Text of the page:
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DOCUMENTATION PRESERVEDCompiled by Chip Calhoun, Samantha Holland, K. Jae, and Melanie Mueller.

Our report of new collections or new finding aids is based on our regular survey of archives and other repositories. Many of the collections are new accessions, which may not be processed, and we also include previously reported collections that now have an on-line finding aid available.

To learn more about any of the collections listed below, use the International Catalog of Sources for History of Physics and Allied Sciences at www.aip.org/history/icos. You can search in a variety of ways, including by author or by repository.

Please contact the repository mentioned for information on restrictions and access to the collections.

NEW COLLECTIONSAmerican Museum of Natural History. Library. Special Collections. Central Park West at 79th Street, New York, NY 10024, USA

Kenneth Franklin papers and other materials relating to Leon Gold. Collection dates: circa 1960s–1970s. Size: 7 linear feet (7 boxes).

Hayden Planetarium, The Sky Reporter collection. Collection dates: 1947–1958. Size: 1 linear foot (1 box).

Hayden Planetarium materials and scientific publications. Collection dates: undated. Size: 2 linear feet (2 boxes).

Hayden Planetarium publications relating to astronomy. Collection dates: 1993–1995. Size: 1 linear foot (1 box).

Kalbfleisch Field Research Station collection. Collection dates: 1937–1982. Size: 1.5 linear feet (5 boxes).

Brown University. The John Hay Library. Manuscript Division. Providence, RI 02912, USA

Planetary Data Center records. Collection dates: circa 1976–1982. Size: 1 linear foot.

Willard P. Gerrish papers. Collection dates: 1874–1937 (bulk 1896–1920). Size: 1 box.

Mayo Dyer Hersey files. Collection dates: 1900–1978. Size: 2.5 linear feet.

Walter E. Massey files. Collection dates: 1969–1979 (bulk 1975–1978). Size: 2 linear feet.

Simon Ostrach papers. Collection dates: 1940–2005 (bulk 1970–2000). Size: 36.75 linear feet.

Charles H. Smiley papers. Collection dates: 1934–1977. Size: 20 linear feet.

Augustus William Smith papers. Collection dates: 1816–1918 (bulk 1820–1860). Size: 3.5 linear feet.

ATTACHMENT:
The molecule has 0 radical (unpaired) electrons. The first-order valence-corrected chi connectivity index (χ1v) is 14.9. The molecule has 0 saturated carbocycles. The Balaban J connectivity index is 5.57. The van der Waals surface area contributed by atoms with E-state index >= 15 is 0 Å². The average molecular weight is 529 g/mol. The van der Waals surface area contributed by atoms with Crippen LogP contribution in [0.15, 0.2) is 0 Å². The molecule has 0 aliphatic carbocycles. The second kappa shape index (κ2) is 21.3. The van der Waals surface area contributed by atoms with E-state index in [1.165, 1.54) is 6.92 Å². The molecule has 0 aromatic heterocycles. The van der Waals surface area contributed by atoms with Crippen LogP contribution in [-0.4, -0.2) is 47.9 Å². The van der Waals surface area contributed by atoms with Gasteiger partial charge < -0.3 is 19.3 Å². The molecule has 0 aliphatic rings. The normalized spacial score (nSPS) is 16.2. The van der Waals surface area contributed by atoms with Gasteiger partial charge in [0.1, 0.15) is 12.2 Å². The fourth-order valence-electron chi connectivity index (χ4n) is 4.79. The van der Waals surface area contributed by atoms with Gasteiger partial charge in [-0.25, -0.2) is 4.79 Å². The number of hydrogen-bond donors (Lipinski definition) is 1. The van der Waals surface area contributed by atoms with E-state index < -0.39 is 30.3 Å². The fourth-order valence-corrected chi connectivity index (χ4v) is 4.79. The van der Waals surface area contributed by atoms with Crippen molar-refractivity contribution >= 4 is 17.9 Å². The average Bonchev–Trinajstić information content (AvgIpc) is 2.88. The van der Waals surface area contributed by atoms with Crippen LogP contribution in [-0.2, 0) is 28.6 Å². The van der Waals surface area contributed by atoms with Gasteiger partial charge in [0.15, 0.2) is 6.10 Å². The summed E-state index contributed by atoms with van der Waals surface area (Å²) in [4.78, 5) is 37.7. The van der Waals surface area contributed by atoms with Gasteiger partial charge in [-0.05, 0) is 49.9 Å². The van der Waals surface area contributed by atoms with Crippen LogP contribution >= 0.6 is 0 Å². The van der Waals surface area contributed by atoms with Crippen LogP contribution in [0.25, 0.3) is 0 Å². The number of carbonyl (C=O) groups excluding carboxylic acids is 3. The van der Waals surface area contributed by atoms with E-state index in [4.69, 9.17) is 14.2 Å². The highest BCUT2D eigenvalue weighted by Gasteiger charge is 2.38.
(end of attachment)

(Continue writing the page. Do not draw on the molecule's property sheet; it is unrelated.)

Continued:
Winslow Upton papers. Collection dates: circa 1876–1969 (bulk 1876–1914). Size: 7 containers.

CERN (European Organization for Nuclear Research) Scientific Information Service. CH–1211 Geneva, Switzerland

Jack Steinberger papers. Collection dates: undated. Size: 1 linear meter.

Catholic University of America. The American Catholic History Research Center and University Archives. Washington, DC 20064, USA

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Nivard Scheel collection. Collection dates: 1944–1963. Size: 2.5 linear feet (5 boxes).

Columbia University. Rare Book and Manuscript Library. Butler Library, 6th Floor East, New York, NY 10027, USA

Shuhua Li papers. Collection dates: 1926–1972. Size: 1.6 linear feet.

I. I. Rabi papers. Collection dates: undated. Size: 22 linear feet (18 boxes).

Columbia University. University Archives, Columbiana Library. 210 Low Memorial Library, 535 W. 116th Street, MC 4316, New York, NY 10027, USA

Columbia Radiation Lab records. Collection dates: 1940s–1999. Size: 1.25 linear feet.

Lewis Morris Rutherfurd photographs. Collection dates: 1864–1865. Size: 4 photographs.

Fermilab. History and Archives Project Office, MS–109 PO Box 500, Batavia, IL 60510, USA

Oral history interview with Bill Butler. Collection dates: 2013 October 30.

Oral history interview with Frank Cesarano. Collection dates: 2014 June 26.

Oral history interview with Bruce Chrisman. Collection dates: 2013 January 16.

Angela Gonzales papers. Collection dates: circa 1967–1999. Size: 13.25 linear feet (2 document cases, 9 records cartons, 1 box, 10 oversize boxes, and 2 flatfiles).

Oral history interview with Pat Oleck. Collection dates: 2014 March 11.

Hagley Museum and Library. Manuscripts and Archives Department. 298 Buck Road East, Greenville, DE 19807, USA

E. I. du Pont de Nemours & Company, Atomic Energy Division. Savannah River Plant photographs and films. Collection dates: 1951–1984 (bulk 1951–1972). Size: 20 linear feet.

Harvard University. Archives. Pusey Library. Cambridge, MA 02138, USA

Alastair Graham Walter Cameron papers. Collection dates: 1959–1976. Size: 18 linear feet.

Adam Marian Dziewonski personal archive. Collection dates: 1933–2011 (bulk 1966–2011). Size: 25 linear feet (25 record cartons).

Harvard College Observatory Agassiz Station 60-foot radio telescope architectural drawings. Collection dates: 1955. Size: 0.01 linear feet (1 folder).

Harvard Science Center film collection. Collection dates: 1933–1998. Size: 61 16-mm films.

Paul C. Martin personal archive. Collection dates: 1950–2010. Size: 28 linear feet (28 record cartons).

Dade W. Moeller papers. Collection dates: 1966–1976. Size: 1 linear foot (1 record center carton).

Irwin I. Shapiro personal archive. Collection dates: 1949–2014. Size: 171 linear feet (157 record cartons and 1 flat box).

Henry E. Huntington Library. 1151 Oxford Road, San Marino, CA 91108, USA

George Ellery Hale manuscripts and photographs. Collection dates: 1870–1936. Size: 1 linear foot.

Gabriel Kron papers. Collection dates: 1963–1969. Size: 1 linear foot.

Donald Rait McGregor manuscripts. Collection dates: 1962. Size: 4 items.